Don’t count me as one of the millions that will be purchasing the Floyd Mayweather-Conor McGregor fight on Aug. 26. After months of speculation, the so-called superfight was finalized this past week for late August from the MGM Grand in Las Vegas. Both fighters have been talking trash to and about one another for the better part of 12 months. What seemed like an unrealistic possibility is now a reality, but I have seen this play out on the big screen before.
There is gold at the end of this journey. Let me explain. They should have treated him better. Harris has been a good Jets off the field and a really productive player on the field. He deserved better, for sure. They could have cut him earlier in the off-season which would have provided some options for him in free agency. With that being said, the Jets realized they can be bad with Harris and can be just as bad or even worse without him. So, why not save some money in the process.
The roars on the back nine have been replaced by the sirens of a police car. The photos of Tiger Woods smiling ear to ear, trophy in hand, after winning another tournament has now been replaced by the look of embarrassment. The video of him wearing the red Nike golf shirt on a Sunday at a golf tournament has been replaced by police dash cam video of his inability to walk a straight line heel-to-toe while going through a sobriety test in Jupiter, Florida on the morning of Memorial Day.
Muck Rack makes it simple to find people, tweets, or articles that mention any name, keyword, company, hashtag etc. We've compiled this guide to help you make the most of your search.
Selecting a term
Start searching tweets, articles from media outlets, articles mentioned in tweets, journalists'
names, titles and bios with some suggested searches:
Companies or Topics (e.g. iPhone, Microsoft)
Phrases (e.g. "cloud computing") — use quotes to keep the terms together
Twitter handles (e.g. @username) — returns those who have mentioned or replied to
Names (e.g. "David Pogue")
Hashtags (e.g. #sxsw, #london2012)
Bio details (e.g. vegan, Olympics, father)
Muck Rack's Advanced Search allows for many boolean operators.
Find results that mention multiple specified terms, use AND or
+. For example, ensure each result contains both Elon Musk and Mark Zuckerberg by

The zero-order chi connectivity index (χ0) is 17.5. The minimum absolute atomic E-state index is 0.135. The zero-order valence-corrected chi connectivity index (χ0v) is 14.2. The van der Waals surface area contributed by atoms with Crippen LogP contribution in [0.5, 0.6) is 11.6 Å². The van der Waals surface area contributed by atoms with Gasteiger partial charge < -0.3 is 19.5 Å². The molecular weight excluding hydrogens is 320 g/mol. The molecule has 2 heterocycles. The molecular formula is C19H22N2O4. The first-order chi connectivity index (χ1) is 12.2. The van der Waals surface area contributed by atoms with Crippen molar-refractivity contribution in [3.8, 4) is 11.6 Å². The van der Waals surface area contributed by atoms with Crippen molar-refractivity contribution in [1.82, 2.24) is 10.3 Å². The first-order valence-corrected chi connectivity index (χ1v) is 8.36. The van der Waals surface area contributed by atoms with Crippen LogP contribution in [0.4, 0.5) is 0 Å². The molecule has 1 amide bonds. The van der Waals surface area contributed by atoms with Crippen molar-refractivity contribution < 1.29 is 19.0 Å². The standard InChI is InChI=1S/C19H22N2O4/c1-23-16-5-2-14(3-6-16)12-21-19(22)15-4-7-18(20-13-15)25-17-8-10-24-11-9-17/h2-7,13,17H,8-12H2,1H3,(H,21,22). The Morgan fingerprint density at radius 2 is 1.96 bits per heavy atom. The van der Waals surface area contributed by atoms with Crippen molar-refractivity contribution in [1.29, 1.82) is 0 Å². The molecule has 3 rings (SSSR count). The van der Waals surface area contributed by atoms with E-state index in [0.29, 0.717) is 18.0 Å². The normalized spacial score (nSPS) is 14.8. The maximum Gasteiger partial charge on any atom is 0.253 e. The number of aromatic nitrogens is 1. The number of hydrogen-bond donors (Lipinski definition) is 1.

searching Obama AND Romney or Obama + Romney.
Use the operators OR or , to broaden your search when you'd like either of
multiple terms to appear in results. (This is the default behavior of our search when no operators
are used.) For example, search for democrat OR republican to find results that refer to
Democrats and/or Republicans.
Use NOT or - to subtract results from your search. For
example, searching Disney will yield results about the Walt Disney Company as well as Walt Disney
World Resort. To exclude mentions of Disney World, search for Disney -World or Disney
When using one of these operators with a phrase, enclose it in quotation marks. For example, you can
find results about smartphones excluding Apple's iPhone 4S by searching smartphone -"iPhone
Exact case matching or punctuation
If you're searching for a brand name or keyword that relies on specific punctuation marks or capitalization, you can
find results that match your exact query by adding matchcase: before the keyword you're searching for, like matchcase:E*TRADE .
Use parentheses to separate multiple
boolean phrases. For example, to find journalists talking about having fun in Disney World or
Disneyland, search for ("disney world" OR disneyland) AND fun.
An asterisk can be used to search for any variation of a root word truncated by the asterisk. For example, searching for admin* will return results for administrator, administration, administer, administered, etc.
A near operator is an AND operator where you can control the distance between the words. You can vary the distance the near operation uses by adding a forward slash and number (between 0-99) such as strawberries NEAR/10 "whipped cream", which means the strawberries must exist within 10 words of "whipped cream".